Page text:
Film review: ‘The Little Mermaid’ live-action remake fails to entice viewers to dive in
Jonah Hauer-King (left) and Halle Bailey (right) play Eric and Ariel in “The Little Mermaid.” Directed by Rob Marshall, Disney’s live-action remake of the 1989 film premiered on May 26. (Courtesy of Walt Disney Studios)
“The Little Mermaid”
Directed by Rob Marshall
Walt Disney Studios Motion Pictures
By Vivian Xu
May 26, 2023 1:05 p.m.
“The Little Mermaid” has at last reached land – and has frankly flopped like a fish out of water.
Released on May 26, the live-action remake of the 1989 animated film “The Little Mermaid” takes viewers from surf to turf as Hans Christian Andersen’s 1837 fairy tale receives a second dose of the Disney treatment. With high potential for entertainment value, the film attempts to dazzle but fails to deliver a piece of cinema that justifies its $250 million budget. Stellar vocals and a handful of standout acting performances somewhat compensate for the viewing experience, but ultimately fail to give viewers a compelling reason to dive under the sea.
The root of the problem lies in Disney’s frenzied live-action remake mania. In the past decade, the Hollywood giant has pumped out remakes with the breakneck speed of an assembly line. While most of the films have received a lukewarm response from audiences and critics, it seems that Disney’s focus on box office revenue is enough reason to warrant yet another dull remake.
Given that the film is a remake, it is burdened with the expectation of not only living up to its predecessor, but also standing on its own. Unfortunately, “The Little Mermaid” is barely able to fulfill either. Its rickety foundation is partially due to the live-action transformation, which egregiously dramatizes the narrative, but is also a consequence of shoddy musical numbers and characterization.
[Related: Second Take: Disney loses its magic with overly nostalgic sequels and remakes]
Perhaps the primary problem of the remake is its gross dramatization through dark and shadowy color grading, as well as flagrantly employed CGI. For instance, in Ariel’s (Halle Bailey) song of yearning, “Part of Your World,” the lighting is so murky that the mermaid might as well be swimming through polluted waters. As for the CGI choices, the shipwreck that Ariel saves Prince Eric (Jonah Hauer-King) from is wildly turbulent and could have been lifted from live footage of a Category 5 hurricane. In all this dramatization, the playful dazzle of the narrative is muzzled and results in an ominous tone more akin to a nautical saga than a fairy tale.
With the movie magic muffled, it is fitting that Ariel’s go-to fish companion Flounder (Jacob Tremblay) is cast aside with few speaking lines. This unfortunate creative choice could be because of the filmmaking team’s acknowledgement of the anthropomorphic fish’s unsettling hyperrealism, or the possibility that Flounder’s character development was sacrificed in favor of Prince Eric’s. If the latter is the case, then the tradeoff is somewhat worth it, as Prince Eric is proven to be more than just a pretty face through his meticulous artifact collection and a commendable performance from Hauer-King that underscores the prince’s vulnerability.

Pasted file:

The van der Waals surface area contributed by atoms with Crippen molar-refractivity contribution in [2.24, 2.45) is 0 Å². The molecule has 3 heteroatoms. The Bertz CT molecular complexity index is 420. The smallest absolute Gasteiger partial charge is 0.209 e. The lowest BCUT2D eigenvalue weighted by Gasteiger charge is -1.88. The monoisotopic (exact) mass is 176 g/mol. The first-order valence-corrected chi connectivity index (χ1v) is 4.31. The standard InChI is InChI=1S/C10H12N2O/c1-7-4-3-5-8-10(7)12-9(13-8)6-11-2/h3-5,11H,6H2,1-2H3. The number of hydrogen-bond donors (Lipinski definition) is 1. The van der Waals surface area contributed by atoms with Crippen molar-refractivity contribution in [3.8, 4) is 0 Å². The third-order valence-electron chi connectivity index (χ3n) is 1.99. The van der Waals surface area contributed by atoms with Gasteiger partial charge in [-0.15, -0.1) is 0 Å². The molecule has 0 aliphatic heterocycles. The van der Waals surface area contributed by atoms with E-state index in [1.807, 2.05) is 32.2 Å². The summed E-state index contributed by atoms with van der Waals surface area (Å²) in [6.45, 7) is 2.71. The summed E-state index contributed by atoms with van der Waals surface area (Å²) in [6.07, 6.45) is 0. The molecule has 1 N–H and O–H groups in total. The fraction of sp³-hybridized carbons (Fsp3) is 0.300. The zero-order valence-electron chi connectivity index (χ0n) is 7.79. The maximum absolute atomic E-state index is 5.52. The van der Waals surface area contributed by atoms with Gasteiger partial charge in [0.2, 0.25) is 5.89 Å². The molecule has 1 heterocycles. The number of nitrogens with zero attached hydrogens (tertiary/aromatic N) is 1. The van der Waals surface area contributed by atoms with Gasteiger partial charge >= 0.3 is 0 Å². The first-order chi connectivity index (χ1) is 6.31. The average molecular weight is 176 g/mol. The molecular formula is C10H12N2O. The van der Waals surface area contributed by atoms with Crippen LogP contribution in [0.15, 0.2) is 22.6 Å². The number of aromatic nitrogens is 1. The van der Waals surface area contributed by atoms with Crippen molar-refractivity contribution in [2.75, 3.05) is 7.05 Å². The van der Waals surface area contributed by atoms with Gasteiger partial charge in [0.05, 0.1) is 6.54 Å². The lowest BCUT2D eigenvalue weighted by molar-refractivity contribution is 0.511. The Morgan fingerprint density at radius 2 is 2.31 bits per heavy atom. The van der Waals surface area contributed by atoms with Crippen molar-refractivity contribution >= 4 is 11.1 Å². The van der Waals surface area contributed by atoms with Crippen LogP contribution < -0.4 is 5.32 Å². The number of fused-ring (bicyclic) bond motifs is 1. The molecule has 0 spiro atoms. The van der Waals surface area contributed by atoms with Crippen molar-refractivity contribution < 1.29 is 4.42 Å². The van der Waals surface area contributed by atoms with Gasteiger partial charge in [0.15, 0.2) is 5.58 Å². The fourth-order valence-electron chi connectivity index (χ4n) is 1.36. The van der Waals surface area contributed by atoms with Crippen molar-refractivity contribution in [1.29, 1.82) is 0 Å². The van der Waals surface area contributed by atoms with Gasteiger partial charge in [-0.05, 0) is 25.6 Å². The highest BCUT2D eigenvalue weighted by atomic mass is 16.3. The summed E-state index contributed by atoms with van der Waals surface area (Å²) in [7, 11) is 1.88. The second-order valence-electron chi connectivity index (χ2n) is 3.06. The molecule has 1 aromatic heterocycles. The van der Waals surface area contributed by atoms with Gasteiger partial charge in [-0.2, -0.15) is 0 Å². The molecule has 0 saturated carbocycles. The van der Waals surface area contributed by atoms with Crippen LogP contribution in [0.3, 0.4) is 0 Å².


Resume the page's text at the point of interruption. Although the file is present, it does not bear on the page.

More impressive is the chemistry between newcomers Bailey and Hauer-King, which proves to be a pleasant surprise. Even on land when Ariel is rendered unable to speak, the pair are able to pull off a convincing mutual attraction built upon furtive glances and body language alone. The crème de la crème is the “Kiss the Girl” song sequence, as Bailey nails Ariel’s bashful innocence with her wide doe eyes, while Hauer-King’s longing gaze never wavers as the two drift afloat a lake twinkling with ambient lights.
[Related: Film review: ‘Overstuffed’ plot eclipses pitch-perfect performances in ‘Beau is Afraid’]
Not all musical numbers are a hit, as the addition of three new songs to the remake, written by Lin-Manuel Miranda, proves to be a contentious choice. Some, such as “For the First Time,” function as a clever way to omnisciently communicate Ariel’s thoughts when she is unable to speak. Others, however, such as Scuttle (Awkwafina) and Sebastian’s (Daveed Diggs) song “The Scuttlebutt,” are rather dimensionless and appear to be more of an irritable nuisance.
Through all the sonic chaos, Bailey’s crystalline voice shines through as she subtly applies her own pop twist to the original soundtrack, while earnestly staying true to Ariel’s endearing vocals. Supplemented by a laudable vocal and acting performance from Melissa McCarthy as Ursula, the duo are able to offset Javier Bardem’s mediocre Triton and lift the movie’s music out of the depths. Other sonic supplements, such as the whooshing of fins through water, are fervently amplified with the Dolby Theatre’s sound system.
Ultimately, as “The Little Mermaid” remake attempts to assert itself as more than just little, it only makes a small splash. Disney’s decision to produce a beat-by-beat remake, rather than taking advantage of a chance to expand upon overlooked plot points, feels more redundant than revolutionary. At the end of the day, the film provides adequate entertainment value, but struggles to establish a wow factor that can break a rut of rudderless remakes.
Perhaps it is finally time that Disney gleaned some knowledge from Sebastian and buried the live-action remakes “Under the Sea.”